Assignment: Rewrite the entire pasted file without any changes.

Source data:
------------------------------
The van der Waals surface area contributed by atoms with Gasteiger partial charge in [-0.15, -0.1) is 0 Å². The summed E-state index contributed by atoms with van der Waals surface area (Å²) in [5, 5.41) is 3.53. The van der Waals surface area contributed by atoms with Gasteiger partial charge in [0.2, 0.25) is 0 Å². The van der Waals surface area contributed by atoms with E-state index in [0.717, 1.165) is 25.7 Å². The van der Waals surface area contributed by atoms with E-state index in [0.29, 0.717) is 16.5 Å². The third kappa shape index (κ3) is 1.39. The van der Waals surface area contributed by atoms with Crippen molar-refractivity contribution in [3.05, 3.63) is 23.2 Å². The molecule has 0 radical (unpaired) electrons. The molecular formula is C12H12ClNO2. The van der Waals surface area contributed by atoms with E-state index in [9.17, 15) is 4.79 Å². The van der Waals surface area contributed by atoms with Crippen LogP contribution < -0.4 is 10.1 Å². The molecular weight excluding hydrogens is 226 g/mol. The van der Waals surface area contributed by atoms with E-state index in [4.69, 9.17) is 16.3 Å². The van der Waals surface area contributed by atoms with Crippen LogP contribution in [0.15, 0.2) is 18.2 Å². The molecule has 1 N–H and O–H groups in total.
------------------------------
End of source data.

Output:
The van der Waals surface area contributed by atoms with Gasteiger partial charge in [-0.15, -0.1) is 0 Å². The summed E-state index contributed by atoms with van der Waals surface area (Å²) in [5, 5.41) is 3.53. The van der Waals surface area contributed by atoms with Gasteiger partial charge in [0.2, 0.25) is 0 Å². The van der Waals surface area contributed by atoms with E-state index in [0.717, 1.165) is 25.7 Å². The van der Waals surface area contributed by atoms with E-state index in [0.29, 0.717) is 16.5 Å². The third kappa shape index (κ3) is 1.39. The van der Waals surface area contributed by atoms with Crippen molar-refractivity contribution in [3.05, 3.63) is 23.2 Å². The molecule has 0 radical (unpaired) electrons. The molecular formula is C12H12ClNO2. The van der Waals surface area contributed by atoms with E-state index in [9.17, 15) is 4.79 Å². The van der Waals surface area contributed by atoms with Crippen LogP contribution < -0.4 is 10.1 Å². The molecular weight excluding hydrogens is 226 g/mol. The van der Waals surface area contributed by atoms with E-state index in [4.69, 9.17) is 16.3 Å². The van der Waals surface area contributed by atoms with Crippen LogP contribution in [0.15, 0.2) is 18.2 Å². The molecule has 1 N–H and O–H groups in total.